Supervisors who cannot tear themselves away from their smartphones while meeting with employees risk losing their employees' trust and, ultimately, their engagement, according to new research from Baylor University's Hankamer School of Business.
The study, published in the journal Computers in Human Behavior, was conducted by James A. Roberts, Ph.D., professor of marketing, and Meredith David, Ph.D., assistant professor of marketing.
Their research examines "boss phubbing" (boss phone snubbing), which the researchers define as "an employee's perception that his or her supervisor is distracted by his or her smartphone when they are talking or in close proximity to each other" and how that activity affects the supervisor-employee relationship.
"Our research reveals how a behavior as simple as using a cell phone in the workplace can ultimately undermine an employee's success," Roberts and David write.
"We present evidence that boss phubbing lowers employees' trust in their supervisors and ultimately leads to lower employee engagement."
The research comprised three studies that surveyed 200, 95, and 118 respondents, respectively.
Those 413 who were surveyed—representing both supervisors and employees—responded to statements that assessed the nature of their work, levels of trust, and engagement.
Examples of survey statements included: "My boss places his/her cellphone where I can see it when we are together;" "When my boss' cellphone rings or beeps, he/she pulls it out even if we are in the middle of a conversation;" and "I can rely on my supervisor to keep the promises he/she makes."
The study found:
- 76% of those surveyed showed a lack of trust in a supervisor who phubbed them.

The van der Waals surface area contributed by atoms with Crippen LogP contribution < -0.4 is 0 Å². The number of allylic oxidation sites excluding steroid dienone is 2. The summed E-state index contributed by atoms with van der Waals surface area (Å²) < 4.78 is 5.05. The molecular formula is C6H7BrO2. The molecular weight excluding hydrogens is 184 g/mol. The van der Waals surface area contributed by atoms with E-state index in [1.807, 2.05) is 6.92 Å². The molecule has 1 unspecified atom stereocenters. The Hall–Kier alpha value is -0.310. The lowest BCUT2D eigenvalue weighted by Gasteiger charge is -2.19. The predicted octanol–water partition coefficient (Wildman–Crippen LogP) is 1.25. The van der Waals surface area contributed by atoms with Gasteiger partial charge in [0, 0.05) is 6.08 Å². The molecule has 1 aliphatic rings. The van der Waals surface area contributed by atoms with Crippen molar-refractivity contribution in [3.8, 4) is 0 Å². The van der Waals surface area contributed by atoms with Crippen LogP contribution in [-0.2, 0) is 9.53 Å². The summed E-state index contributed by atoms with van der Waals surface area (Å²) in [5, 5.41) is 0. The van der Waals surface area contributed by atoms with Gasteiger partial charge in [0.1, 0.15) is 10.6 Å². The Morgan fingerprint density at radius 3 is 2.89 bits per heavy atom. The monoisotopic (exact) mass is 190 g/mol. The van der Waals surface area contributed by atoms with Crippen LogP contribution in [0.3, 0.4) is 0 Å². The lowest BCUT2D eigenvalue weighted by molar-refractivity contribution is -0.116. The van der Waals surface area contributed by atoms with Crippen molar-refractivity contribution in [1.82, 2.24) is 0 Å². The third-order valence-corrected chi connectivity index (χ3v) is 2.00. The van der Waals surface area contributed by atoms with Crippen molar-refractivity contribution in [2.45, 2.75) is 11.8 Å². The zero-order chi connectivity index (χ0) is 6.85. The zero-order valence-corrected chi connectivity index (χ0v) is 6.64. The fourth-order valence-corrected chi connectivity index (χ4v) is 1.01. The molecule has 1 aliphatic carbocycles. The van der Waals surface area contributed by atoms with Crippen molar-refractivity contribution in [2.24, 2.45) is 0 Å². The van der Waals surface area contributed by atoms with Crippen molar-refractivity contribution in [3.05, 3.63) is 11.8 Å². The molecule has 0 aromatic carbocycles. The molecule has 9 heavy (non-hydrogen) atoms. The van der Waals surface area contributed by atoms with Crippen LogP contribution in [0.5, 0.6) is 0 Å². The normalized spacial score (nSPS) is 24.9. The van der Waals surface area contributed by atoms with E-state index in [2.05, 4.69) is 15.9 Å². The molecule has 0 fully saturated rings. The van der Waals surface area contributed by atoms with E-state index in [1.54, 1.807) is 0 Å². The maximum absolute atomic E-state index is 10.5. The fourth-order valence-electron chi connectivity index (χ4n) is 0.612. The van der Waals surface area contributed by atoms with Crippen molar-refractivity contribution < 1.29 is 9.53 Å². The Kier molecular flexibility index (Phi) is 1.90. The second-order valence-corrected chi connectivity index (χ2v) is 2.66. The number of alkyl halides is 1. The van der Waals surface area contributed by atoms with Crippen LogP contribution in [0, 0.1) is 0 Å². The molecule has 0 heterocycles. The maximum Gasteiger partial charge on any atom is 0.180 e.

- 75% showed decreases in psychological meaningfulness, psychological availability, and psychological safety.
- The lack of trust and decreases in those key areas led to a 5% decrease in employee engagement.
"Employees who experience boss phubbing and have lower levels of trust for their supervisor are less likely to feel that their work is valuable or conducive to their own professional growth, and employees who work under the supervision of an untrusted, phubbing supervisor tend to have lower confidence in their own ability to carry out their job," David says. "Both of those things negatively impact engagement."
Phubbing is a harmful behavior. It undermines any corporate culture based on respect for others.
"Phubbing is a harmful behavior," he argues. "It undermines any corporate culture based on respect for others. Thus, it is crucial that corporations create a culture embodied by care for one another."
David adds that employees and supervisors alike cannot be fully present in face-to-face interactions when distracted by their smartphones.
"Developing the self-control to put away your smartphone in favor of meaningful, distraction-free interactions with your supervisor and other coworkers will yield benefits that far outweigh that text message, unread email, or social media post," she says.
Tips for Managers
The study offers several steps that managers can take to change the culture and mitigate the negative effects of smartphone use in the workplace:
- Create a culture in which supervisors do not feel pressure to immediately respond to emails and messages from their superiors while meeting with their employees.
- Structure performance criteria in a manner that motivates bosses to build healthy superior-subordinate relationships. This might include annual ratings by their subordinates.
- Train supervisors and employees on the importance of face-to-face interactions and sensitize them to the potentially negative consequences of phubbing on employee attitudes and engagement.
- Set formal smartphone policies by setting clear rules for smartphone use, access, and security—and detail specific consequences for violating those rules.
"Given that smartphone use in the workplace is nearly universal and has become an integral mode of communication, it is crucial that researchers investigate the impact of smartphone use in the workplace on career choices and adjustment," Roberts and David write.
"Today's employees face the real possibility that, left unattended to, smartphone use may complicate their careers by undermining vocational adjustment and lowering their job engagement."
This article is based on materials provided by Baylor University and has been edited for style and length.